BizTalk - yet another launch
It's deja vu all over again
BizTalk Server 2006 was half-launched last year. Yesterday it had a proper launch (with general availability etc.) at the London Stock Exchange.
As it has already been in production use for some time with favoured customers, so why have a launch at all?
It's a chance to discover how paranoid the London Stock Exchange is about security - and these days, the press at least can ask real Microsoft techies the hard questions in "chalk and talk" sessions and get informed answers. But you don't need a "launch" for that.
I came away with a feeling of deja vu all over again.. Remember when BI - in general perception anyway - was an expensive toy for Very Important People? And then SQL Server came along with cheap and cheerful BI, suitable for most people, charged nothing for it - and suddenly the revenue stream which financed R&D for the BI specialists looked at risk. Now Microsft's BI tools look rather less cheap and cheerful than they did - even though they're still free.
Well, it may be happening again with Business Rules. Biztalk Server 2006 has what looks like a perfectly adequate Rules Engine. On a brief look, it's nothing like as sophisticated as JRules 6 from Ilog or Fair Isaac's engine - but it should help developers use simple rules for business logic which changes frequently, as well as code for more static logic, and thus more transparently align automated systems with the business.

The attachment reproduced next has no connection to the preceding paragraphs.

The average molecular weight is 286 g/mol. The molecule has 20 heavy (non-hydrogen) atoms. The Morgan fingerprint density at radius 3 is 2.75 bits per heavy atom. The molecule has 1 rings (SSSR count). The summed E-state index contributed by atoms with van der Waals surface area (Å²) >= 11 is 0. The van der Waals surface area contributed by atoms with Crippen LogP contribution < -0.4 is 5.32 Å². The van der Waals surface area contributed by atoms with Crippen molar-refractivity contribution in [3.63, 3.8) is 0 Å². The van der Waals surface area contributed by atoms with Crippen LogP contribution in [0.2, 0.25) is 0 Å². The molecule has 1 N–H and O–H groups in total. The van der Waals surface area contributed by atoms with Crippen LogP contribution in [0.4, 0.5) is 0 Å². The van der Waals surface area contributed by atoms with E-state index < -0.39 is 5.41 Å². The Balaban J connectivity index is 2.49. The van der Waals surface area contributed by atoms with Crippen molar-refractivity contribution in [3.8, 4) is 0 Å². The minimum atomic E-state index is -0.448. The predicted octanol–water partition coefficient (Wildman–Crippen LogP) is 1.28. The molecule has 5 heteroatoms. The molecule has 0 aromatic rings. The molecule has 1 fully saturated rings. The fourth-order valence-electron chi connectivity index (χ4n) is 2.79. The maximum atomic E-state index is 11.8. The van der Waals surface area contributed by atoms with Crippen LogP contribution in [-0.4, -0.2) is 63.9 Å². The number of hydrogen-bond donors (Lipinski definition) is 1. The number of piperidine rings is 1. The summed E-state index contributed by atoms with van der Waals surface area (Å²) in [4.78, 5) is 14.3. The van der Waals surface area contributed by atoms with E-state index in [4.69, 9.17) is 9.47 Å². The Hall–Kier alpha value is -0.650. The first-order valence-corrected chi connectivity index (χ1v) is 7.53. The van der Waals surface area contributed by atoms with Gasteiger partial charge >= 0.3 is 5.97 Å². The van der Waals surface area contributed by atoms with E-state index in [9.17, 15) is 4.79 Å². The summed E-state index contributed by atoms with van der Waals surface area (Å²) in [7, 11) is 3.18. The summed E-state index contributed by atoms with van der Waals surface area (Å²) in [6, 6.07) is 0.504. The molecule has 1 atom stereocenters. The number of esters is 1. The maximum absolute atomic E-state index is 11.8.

But there's a real risk here...
Rules are powerful things. Get one wrong (a decimal point in the wrong place when assigning discounts perhaps) and you can lose a lot of money or customer goodwill very fast (you mostly don't use rules in low-volume applications). Unlike BI, rules immediately affect production.
So, you need lots of process around rules engines. Testing, simulation of ihe overall effect of overlapping rules, configuration management, instant revocation of "broken" rules. And if you change rules, what of long-running half-completed transactions still using the old rules?
Rules are business-friendly - but does the business understand the process involved in deploying rules safely? And, does the business even understand its own business process, in any formal way, without assistance from Systems Analysts? Or will we only use commodity Rules Engines for very simple applications?
I wonder if we'll see some BizTalk disasters - that aren't really BizTalk's fault? ®
Sponsored: Customer Identity and Access Management